At the heart of Amritsar, a long white wall greets you with a clock tower and pretty arched windows but not the slightest hint of the wonders hidden beyond the central gate. Walk through and as you reach the top of the steps, the Golden Temple suddenly revealed, glorious and breathtaking, with domes and parapets mirrored in a glistening lake, cloisters, shrines, sacred trees and pilgrims’ saris fluttering in the light. Time stands still, words are few in this beautiful oasis, spirituality becomes tangible.
Located in Bari Doab, the ‘land of two rivers’ in the Punjab, the site was known in ancient times as a place where wandering sages and holy men meditated by the lake, much smaller then and surrounded by forest Buddha came here, they say, and he was followed some 2,000 years later by Guru Nanak, founder of the Sikh faith. Born in 1469, acclaimed as a child prodigy in divine matters, Guru Nanak travelled widely and declared there is no Hindu, there is no Muslim’. Sikhism was born to bring the two religions closer together ‘Sikh’ simply means ‘disciple’. Chatter. There was much to do and all who came were keen to lend a hand. Mean while in a nearby courtyard, men were staging a mock sword fight, much to everyone’s amusement. The sword is seen as an important tool to defend the oppressed and the weak, and the Khalsa disciples dressed in blue and gold carried the symbolic weapon.
We returned to the water’s edge through a side gate festooned in tinsel and lights, and finally made our way towards the Darshani Deorchi, the stunning gate decorated with silver opening onto the causeway, which leads across the water to the inner sanctum. Truly privileged, we joined the long orderly queue waiting to enter this most sacred part of the Harmandir Sahib. Many of the fabulous decorations are due to the generosity of Maharaja Ranjit Singh, the 19th century Sikh leader known as the ‘Lion of Punjab’. Among its many gifts were 100 kg of gold to cover the dome and some beautiful marble. We marvelled at the inverted lotus, the pinnacles, columns, oriel window and fluted domes, all gleaming and finely carved, and time just seemed to fly.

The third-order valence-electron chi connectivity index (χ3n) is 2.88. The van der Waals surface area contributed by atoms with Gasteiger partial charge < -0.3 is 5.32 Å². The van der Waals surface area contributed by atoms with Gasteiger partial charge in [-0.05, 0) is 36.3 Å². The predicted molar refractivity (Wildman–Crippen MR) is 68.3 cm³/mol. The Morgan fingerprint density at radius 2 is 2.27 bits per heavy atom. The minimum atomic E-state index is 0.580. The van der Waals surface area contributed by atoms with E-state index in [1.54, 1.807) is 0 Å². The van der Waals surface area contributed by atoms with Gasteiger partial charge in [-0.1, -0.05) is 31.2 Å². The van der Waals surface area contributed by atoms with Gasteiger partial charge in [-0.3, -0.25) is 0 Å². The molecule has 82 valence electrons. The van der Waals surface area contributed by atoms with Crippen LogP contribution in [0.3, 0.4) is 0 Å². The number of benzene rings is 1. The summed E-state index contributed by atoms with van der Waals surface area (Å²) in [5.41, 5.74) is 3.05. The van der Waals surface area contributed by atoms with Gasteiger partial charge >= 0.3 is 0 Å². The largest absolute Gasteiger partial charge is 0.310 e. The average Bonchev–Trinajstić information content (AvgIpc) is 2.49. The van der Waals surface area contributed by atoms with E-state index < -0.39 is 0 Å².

The upper floor welcomed us with a glinting hall of mirrors and square atrium which allowed everyone to glance at the bejewelled canopy, protecting the Holy Book on the floor below. The reading echoed like a heavenly whisper and all around were semi-precious stones, coloured glass, embossed copper, holy verses from the religious scriptures, and different kinds of floral and animal patterns embellishing every space, wall, ceiling and archway. They included a few human figures. Some say it’s a blend of Hindu and Mughal designs, while others call it uniquely Sikh. Either way, the astounding mural art is largely the work of unknown artists and a poignant testimony to their faith.
There is little room for movement inside the inner sanctum. So, after a last look at the view from the terrace, we returned to our earthbound world where we received a small helping of Karah Parsad, the sanctified sweet pudding. We reflected upon the simple practice of good deeds and kind words, truth, faith and equality, and the vision of heaven as ‘merging with the Divine Spirit, like a spark in the fire.’ As the sun reached its highest point, the temple lit up the whole scene and reflections shimmered like gold in the lake. Imbued with 500 years of Sikh heritage, the Golden Temple is a living and mystical place to this day.